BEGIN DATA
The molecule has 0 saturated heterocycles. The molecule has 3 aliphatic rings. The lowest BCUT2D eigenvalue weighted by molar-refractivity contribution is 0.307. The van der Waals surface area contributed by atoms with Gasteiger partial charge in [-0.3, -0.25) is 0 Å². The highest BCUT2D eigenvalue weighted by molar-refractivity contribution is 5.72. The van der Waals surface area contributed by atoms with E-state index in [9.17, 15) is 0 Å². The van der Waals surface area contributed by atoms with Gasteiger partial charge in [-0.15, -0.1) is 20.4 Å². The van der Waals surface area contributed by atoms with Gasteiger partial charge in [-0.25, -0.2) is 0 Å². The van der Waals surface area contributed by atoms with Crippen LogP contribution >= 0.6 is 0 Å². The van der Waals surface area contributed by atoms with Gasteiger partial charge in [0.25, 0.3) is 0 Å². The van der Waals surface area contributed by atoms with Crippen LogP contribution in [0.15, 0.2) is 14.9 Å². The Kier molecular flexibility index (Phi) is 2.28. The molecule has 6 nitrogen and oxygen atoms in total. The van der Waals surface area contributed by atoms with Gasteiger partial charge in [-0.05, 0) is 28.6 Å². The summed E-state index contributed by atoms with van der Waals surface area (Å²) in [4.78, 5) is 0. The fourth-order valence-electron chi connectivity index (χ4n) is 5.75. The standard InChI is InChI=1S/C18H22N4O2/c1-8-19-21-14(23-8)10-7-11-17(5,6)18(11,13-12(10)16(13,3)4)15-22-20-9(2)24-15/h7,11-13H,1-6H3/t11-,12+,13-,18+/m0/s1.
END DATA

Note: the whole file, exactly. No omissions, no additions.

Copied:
The molecule has 0 saturated heterocycles. The molecule has 3 aliphatic rings. The lowest BCUT2D eigenvalue weighted by molar-refractivity contribution is 0.307. The van der Waals surface area contributed by atoms with Gasteiger partial charge in [-0.3, -0.25) is 0 Å². The highest BCUT2D eigenvalue weighted by molar-refractivity contribution is 5.72. The van der Waals surface area contributed by atoms with E-state index in [9.17, 15) is 0 Å². The van der Waals surface area contributed by atoms with Gasteiger partial charge in [-0.15, -0.1) is 20.4 Å². The van der Waals surface area contributed by atoms with Gasteiger partial charge in [-0.25, -0.2) is 0 Å². The van der Waals surface area contributed by atoms with Crippen LogP contribution >= 0.6 is 0 Å². The van der Waals surface area contributed by atoms with Gasteiger partial charge in [0.25, 0.3) is 0 Å². The van der Waals surface area contributed by atoms with Crippen LogP contribution in [0.15, 0.2) is 14.9 Å². The Kier molecular flexibility index (Phi) is 2.28. The molecule has 6 nitrogen and oxygen atoms in total. The van der Waals surface area contributed by atoms with Gasteiger partial charge in [-0.05, 0) is 28.6 Å². The summed E-state index contributed by atoms with van der Waals surface area (Å²) in [4.78, 5) is 0. The fourth-order valence-electron chi connectivity index (χ4n) is 5.75. The standard InChI is InChI=1S/C18H22N4O2/c1-8-19-21-14(23-8)10-7-11-17(5,6)18(11,13-12(10)16(13,3)4)15-22-20-9(2)24-15/h7,11-13H,1-6H3/t11-,12+,13-,18+/m0/s1.